For Immediate Release — Friday, September 23, 2005
Mary E. McCrank
Media Relations Officer
SUNY Geneseo's Lockhart Gallery to Display Work of Gerard Alonzo
GENESEO, N.Y. — The Lockhart Gallery at the State University of New York at Geneseo will display the artwork of Gerard "Jerry" Alonzo, who is stepping down from his seat as a Livingston County Court Judge so he can pursue his love of woodworking.
"Gerard Alonzo Sculpture Exhibition" will run from Sept. 25-Oct. 14 in the gallery, located at 26 Main St. in the village of Geneseo. The exhibit blends Alonzo's passion for the law with his zeal for woodworking and sculpture.
Longtime friends and neighbors of Alonzo say they not only admire his work but also his ability to blend the natural beauty of the Genesee Valley into his art.
"He certainly has his own style," says Liz Porter, chair of the Geneseo Foundation Friends of Art Committee, the not-for-profit organization that raises funds for the gallery, and who was Alonzo's neighbor for years.
"He hung up his shingle years ago, and I almost wanted to take it off the curb as a collector's item," Porter laughs.
"I would say that his community—the Genesee Valley—has deeply affected him. I have seen aspects of that in his work," she says. "He's giving that back to the community as a legacy in creating art objects that live on."
Nickie Cox, a visiting lecturer of art and director of the gallery, agrees.
"It's a reflection of all the media around," says Cox. "His visualization takes something that is natural right here from the Valley—either the wood that he uses or the subject matter."
Indeed, Alonzo states that his pieces "Bridge Table" and "Valley Screen" are his responses to his daily opportunity to experience the beautiful Genesee Valley. In addition, trips abroad have inspired him. A family visit to Sweden influenced "Coat Trees," in which he reflects the fact that thoughtful design is so integral to all aspects of life in Sweden that even the most commonplace objects or places can be a joyful experience.
Alonzo was raised in New Jersey and graduated from Boston College and the University of Denver Law School. He moved to Geneseo with his wife, Kate, in 1974 and opened a law office on Main Street. In 1977, he was elected a village justice, and for the past decade he has served as a Livingston County Court Judge.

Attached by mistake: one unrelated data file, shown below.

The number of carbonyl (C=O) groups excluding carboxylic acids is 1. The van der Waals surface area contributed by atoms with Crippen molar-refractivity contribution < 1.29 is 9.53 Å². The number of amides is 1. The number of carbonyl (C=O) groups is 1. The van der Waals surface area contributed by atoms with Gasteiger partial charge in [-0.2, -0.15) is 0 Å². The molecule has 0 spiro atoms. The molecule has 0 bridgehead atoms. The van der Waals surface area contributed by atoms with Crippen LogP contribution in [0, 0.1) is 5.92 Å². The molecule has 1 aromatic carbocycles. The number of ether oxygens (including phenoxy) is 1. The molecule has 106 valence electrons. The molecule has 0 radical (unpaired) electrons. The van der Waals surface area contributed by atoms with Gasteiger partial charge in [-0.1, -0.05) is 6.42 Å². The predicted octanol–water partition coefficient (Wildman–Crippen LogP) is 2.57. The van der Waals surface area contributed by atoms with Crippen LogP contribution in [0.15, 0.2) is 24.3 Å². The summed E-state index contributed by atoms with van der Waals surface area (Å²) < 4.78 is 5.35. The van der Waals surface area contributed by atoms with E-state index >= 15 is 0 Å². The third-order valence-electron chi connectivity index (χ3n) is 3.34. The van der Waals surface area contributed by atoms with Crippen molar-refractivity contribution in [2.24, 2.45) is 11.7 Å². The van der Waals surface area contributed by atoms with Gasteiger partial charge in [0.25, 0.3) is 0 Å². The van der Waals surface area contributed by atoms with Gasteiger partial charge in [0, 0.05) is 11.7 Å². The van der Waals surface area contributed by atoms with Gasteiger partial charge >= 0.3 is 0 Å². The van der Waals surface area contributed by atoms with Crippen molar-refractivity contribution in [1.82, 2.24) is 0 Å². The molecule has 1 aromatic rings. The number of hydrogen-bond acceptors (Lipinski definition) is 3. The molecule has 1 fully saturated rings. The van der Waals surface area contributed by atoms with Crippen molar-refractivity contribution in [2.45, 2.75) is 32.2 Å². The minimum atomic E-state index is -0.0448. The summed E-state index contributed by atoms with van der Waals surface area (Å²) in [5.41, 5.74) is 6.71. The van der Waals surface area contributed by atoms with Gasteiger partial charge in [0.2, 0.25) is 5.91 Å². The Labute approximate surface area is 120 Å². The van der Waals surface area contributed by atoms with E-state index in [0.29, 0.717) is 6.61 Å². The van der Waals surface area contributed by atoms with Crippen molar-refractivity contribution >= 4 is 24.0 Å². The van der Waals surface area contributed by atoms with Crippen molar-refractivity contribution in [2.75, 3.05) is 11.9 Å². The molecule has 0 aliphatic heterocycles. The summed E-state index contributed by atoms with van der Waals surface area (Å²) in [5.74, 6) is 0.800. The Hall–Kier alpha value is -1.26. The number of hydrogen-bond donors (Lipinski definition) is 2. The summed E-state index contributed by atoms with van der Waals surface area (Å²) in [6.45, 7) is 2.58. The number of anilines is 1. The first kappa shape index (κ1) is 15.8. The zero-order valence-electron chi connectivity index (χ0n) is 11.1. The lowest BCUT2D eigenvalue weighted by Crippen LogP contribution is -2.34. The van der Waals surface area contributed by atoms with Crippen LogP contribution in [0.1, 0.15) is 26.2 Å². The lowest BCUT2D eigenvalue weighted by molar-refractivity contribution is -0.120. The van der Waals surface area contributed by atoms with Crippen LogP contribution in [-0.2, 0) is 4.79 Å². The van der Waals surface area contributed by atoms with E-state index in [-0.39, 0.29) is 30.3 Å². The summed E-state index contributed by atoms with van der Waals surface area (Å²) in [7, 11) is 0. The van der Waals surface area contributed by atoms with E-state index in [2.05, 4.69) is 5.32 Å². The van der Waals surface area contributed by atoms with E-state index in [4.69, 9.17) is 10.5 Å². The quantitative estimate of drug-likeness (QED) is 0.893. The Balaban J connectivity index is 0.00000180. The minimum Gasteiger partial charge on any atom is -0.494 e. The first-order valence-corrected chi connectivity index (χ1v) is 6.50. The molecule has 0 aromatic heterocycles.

In the late 1980s, Alonzo began taking art classes at SUNY Geneseo, with studio classes as the first formal art studies of his life.
"I would leave my law office, remove my tie, throw a pot in the studio, and race to a real estate closing," Alonzo recalls in his artist's statement.
With his family's support, he closed his law practice and continued his art education at Rochester Institute of Technology's School for American Crafts, graduating with his MFA in woodworking and furniture design in 1990. Among those who have influenced him are George Nakashima, James Krenov and Wendell Castle.
In the early 1990s, Alonzo planned to split his work time between woodworking and law.
"These parallel paths proved difficult to negotiate. I set up barriers between two important parts of my life, in an attempt to protect time and energy for each," Alonzo writes. "The barriers gradually came down as law clients discovered they could find me in the shop, and vice versa, and the paths began to converge rather comfortably. Law was finding its way into my woodwork. When I started using terms like dovetailing and rough-cut in my court opinions I could only smile."
A number of the pieces on display, such as "Gideon's Goal" and "Judge's Bench" are the products of that convergence, says Alonzo.
"He uses cases to inspire him. People who never had access to lawyers before would have been convicted," says Cox. "To see it on this level is kind of rare.
"It's not a hobby. He's not a dilettante," she said. "He's a working artist."
The exhibit is free and open to the public. The gallery's hours are 11:30 a.m.-4 p.m. daily, with extended hours of 11:30 a.m.-8 p.m. Fridays. For more information, call (585) 245-5814 or e-mail firstname.lastname@example.org.